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DescriptionTaking place 100 years before the events of Castlevania 1 and Castlevania 2, Dracula the Vampire has risen up to threaten the small village of Warakiya. Citizens who had banished the Belmont family now beg for Trevor Belmont's help in slaying Dracula. In his strange castle, Dracula has been assembling a massive army of undead creatures to sweep the Earth clean of life and bring everlasting darkness. Trevor agrees to help and equips his family's hereditary whip, the "Vampire Slayer", in order to destroy Dracula.
Castlevania III: Dracula's Curse is a side-scrolling platform game. The gameplay is nearly identical to the first Castlevania game. The player takes the role of Trevor Belmont who is able to move left and right, jump, attack with his whip straight ahead and use a special weapon. These special weapons consume hearts, which can be found by defeating monsters or destroying candles. Power-ups include: a throwing dagger, a throwing axe, A time-stopping stopwatch, a cross-shaped boomerang and a vial of holy water. Additionally there is a double shot (II) and triple shot (III) power-up which increases the number of special weapons that can be used at one time. Trevor is defeated if his life meter runs out, and can find a roast turkey power-up to replenish it. Trevor progresses through each level defeating monsters and eventually encountering a boss creature. At different points in the game the player will be able to chose between different paths, which will determine which levels are played.
At the end of certain levels, the player may encounter a companion which can be recruited. Only one companion can accompany Trevor at any time; accepting a new companion means rejecting the existing one. Once recruited, Trevor can change between his own form and that of the companion. Each companion has an independent life meter and has unique abilities such as powerful magic, the ability to climb walls or flight. These abilities may also affect the types of power-ups that appear in candles and the exact function of special weapons.
- "悪魔城伝説" -- Japanese spelling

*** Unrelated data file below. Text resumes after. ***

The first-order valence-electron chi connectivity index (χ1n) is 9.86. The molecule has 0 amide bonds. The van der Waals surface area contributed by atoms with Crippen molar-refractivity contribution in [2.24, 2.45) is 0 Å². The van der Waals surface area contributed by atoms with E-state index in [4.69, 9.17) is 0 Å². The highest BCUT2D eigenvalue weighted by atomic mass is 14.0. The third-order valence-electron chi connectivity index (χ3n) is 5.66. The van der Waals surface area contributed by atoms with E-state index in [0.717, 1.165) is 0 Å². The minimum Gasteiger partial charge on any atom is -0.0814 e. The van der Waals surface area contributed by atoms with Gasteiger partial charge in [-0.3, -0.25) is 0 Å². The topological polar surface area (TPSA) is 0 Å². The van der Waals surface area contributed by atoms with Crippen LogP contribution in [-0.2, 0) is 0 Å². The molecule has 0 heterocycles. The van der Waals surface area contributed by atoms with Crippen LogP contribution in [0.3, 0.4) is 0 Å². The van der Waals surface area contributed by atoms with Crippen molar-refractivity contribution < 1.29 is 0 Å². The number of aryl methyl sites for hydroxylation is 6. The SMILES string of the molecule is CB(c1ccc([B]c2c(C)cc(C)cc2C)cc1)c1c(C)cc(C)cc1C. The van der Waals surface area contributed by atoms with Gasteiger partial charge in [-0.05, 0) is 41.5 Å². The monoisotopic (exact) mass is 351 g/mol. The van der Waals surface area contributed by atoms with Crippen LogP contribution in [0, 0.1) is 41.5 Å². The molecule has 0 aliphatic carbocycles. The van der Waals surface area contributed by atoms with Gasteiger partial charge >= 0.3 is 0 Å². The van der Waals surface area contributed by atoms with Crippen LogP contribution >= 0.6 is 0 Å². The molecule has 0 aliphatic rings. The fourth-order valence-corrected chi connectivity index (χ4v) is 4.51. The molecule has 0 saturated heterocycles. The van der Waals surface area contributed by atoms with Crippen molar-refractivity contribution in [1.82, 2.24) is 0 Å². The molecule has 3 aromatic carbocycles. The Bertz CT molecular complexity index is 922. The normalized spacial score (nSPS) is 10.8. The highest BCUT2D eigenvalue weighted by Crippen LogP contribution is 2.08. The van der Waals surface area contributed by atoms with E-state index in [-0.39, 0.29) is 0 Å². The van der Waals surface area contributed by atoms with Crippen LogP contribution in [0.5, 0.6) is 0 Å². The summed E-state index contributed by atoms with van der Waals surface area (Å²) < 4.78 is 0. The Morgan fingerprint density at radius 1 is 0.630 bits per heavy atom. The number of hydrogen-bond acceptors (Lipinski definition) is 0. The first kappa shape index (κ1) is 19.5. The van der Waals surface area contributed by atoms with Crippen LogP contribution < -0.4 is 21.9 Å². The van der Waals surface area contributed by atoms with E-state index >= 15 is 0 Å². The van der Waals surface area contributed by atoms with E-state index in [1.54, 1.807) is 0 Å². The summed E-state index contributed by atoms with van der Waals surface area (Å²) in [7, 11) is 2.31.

- "Akumajou Densetsu" -- Japanese title
Part of the Following Groups
- Castlevania / Akumajō Dracula series
- Fictional character: Count Dracula
- Game Center CX challenge games
- Gameplay feature: Multiple endings
- Games with original fan translations into English
- Theme: Hunchbacks
- Theme: Vampires
|NES Fanz||NES||Jan 03, 2005||5 out of 5||100|
|The Video Game Critic||NES||Dec 06, 2004||A||100|
|Jeuxvideo.com||NES||Apr 01, 2011||19 out of 20||95|
|Ultimate Nintendo: Guide to the NES Library||NES||2016||90|
|IGN||Wii||Jan 12, 2009||9 out of 10||90|
|Thunderbolt Games||Wii||Jul 12, 2010||9 out of 10||90|
|All Game Guide||NES||1990||90|
|Electronic Gaming Monthly (EGM)||NES||Oct, 1990||35 out of 40||88|
|Mag'64||Wii||Aug 31, 2009||8.5 out of 10||85|
|ASM (Aktueller Software Markt)||NES||May, 1992||10 out of 12||83|
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Japanese versionThe Japanese version of Castlevania III has a few differences from the U.S. version, but here's the biggest one...
The Japanese version was built around a special mapper chip Konami created, called the VRC6. (In Japan, most third-party Famicom developers used to create their own custom memory mapping chips to enhance the power of the Famicom/NES.) The VRC6 had one special power to it: it allowed the system to play digital instrument samples during music playback, and Konami made major use of it for the Japanese version's music. In short, the Japanese version's soundtrack is better sounding.
Also changed between the two versions were the Hunchbacks (they were frog-like monsters in the Japanese version), some nudity, and the damage system (in the Japanese version, the amount of damage you took depended on what hit you). Trevor's name was "Ralph Belmondo". The zombies, mudmen, leviathan and mummies had more animation to them with slightly different sprites. Instead of having his regular stabbing dagger, Grant uses throwing daggers as his regular weapon (because of this, Grant can only collect the axe and stopwatch as his alternate weapons). Also, the Japanese version is easier than the North American version.
- Electronic Gaming Monthly
- December 1989 (Issue 5) - Best Sequel (Forecasting the 1990 Award Winners) (tied with Super Mario Bros. 3 and Phantasy Star II)
- October 1990 (Issue 15) - Best Nintendo Game of the Year (NES version)
- February 2006 - #119 out of 200 of the "Greatest Games of Their Time"
Related Web Sites
- Castlevania Dungeon (Fansite dedicated to everything and anything Castlevania.)
- OC ReMix Game Profile (Fan remixes of music from Castlevania III: Dracula's Curse, including the album "Sonata of the Damned".)
- Video review of the Castlevania series (WARNING: Language) (The Angry Video Game Nerd, James Rolfe, reviews games in the Castlevania series. In part 2, he takes a second look at Castlevania II: Simon's Quest and reviews Castlevania III: Dracula's Curse, both on NES.)
NES Credits (19 people)
14 developers, 5 thanks
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